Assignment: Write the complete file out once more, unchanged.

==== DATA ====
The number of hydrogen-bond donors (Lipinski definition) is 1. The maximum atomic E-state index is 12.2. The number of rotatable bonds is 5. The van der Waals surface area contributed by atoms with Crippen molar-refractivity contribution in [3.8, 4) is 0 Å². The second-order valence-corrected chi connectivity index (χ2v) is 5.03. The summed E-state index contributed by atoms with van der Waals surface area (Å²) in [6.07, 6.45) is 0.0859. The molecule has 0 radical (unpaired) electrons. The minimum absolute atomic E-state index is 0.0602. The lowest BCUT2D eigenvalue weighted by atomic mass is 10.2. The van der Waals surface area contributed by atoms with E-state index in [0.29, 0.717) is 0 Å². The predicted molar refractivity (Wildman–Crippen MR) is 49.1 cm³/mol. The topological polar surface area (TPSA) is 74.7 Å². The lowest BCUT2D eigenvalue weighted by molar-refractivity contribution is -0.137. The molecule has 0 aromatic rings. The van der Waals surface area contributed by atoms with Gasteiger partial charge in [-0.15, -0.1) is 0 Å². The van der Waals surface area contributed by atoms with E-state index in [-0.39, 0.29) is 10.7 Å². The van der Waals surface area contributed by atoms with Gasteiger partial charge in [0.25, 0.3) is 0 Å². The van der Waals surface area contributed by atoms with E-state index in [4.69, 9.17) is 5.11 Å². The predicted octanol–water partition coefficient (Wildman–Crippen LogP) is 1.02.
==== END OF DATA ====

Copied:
The number of hydrogen-bond donors (Lipinski definition) is 1. The maximum atomic E-state index is 12.2. The number of rotatable bonds is 5. The van der Waals surface area contributed by atoms with Crippen molar-refractivity contribution in [3.8, 4) is 0 Å². The second-order valence-corrected chi connectivity index (χ2v) is 5.03. The summed E-state index contributed by atoms with van der Waals surface area (Å²) in [6.07, 6.45) is 0.0859. The molecule has 0 radical (unpaired) electrons. The minimum absolute atomic E-state index is 0.0602. The lowest BCUT2D eigenvalue weighted by atomic mass is 10.2. The van der Waals surface area contributed by atoms with E-state index in [0.29, 0.717) is 0 Å². The predicted molar refractivity (Wildman–Crippen MR) is 49.1 cm³/mol. The topological polar surface area (TPSA) is 74.7 Å². The lowest BCUT2D eigenvalue weighted by molar-refractivity contribution is -0.137. The molecule has 0 aromatic rings. The van der Waals surface area contributed by atoms with Gasteiger partial charge in [-0.15, -0.1) is 0 Å². The van der Waals surface area contributed by atoms with E-state index in [-0.39, 0.29) is 10.7 Å². The van der Waals surface area contributed by atoms with Gasteiger partial charge in [0.25, 0.3) is 0 Å². The van der Waals surface area contributed by atoms with E-state index in [4.69, 9.17) is 5.11 Å². The predicted octanol–water partition coefficient (Wildman–Crippen LogP) is 1.02.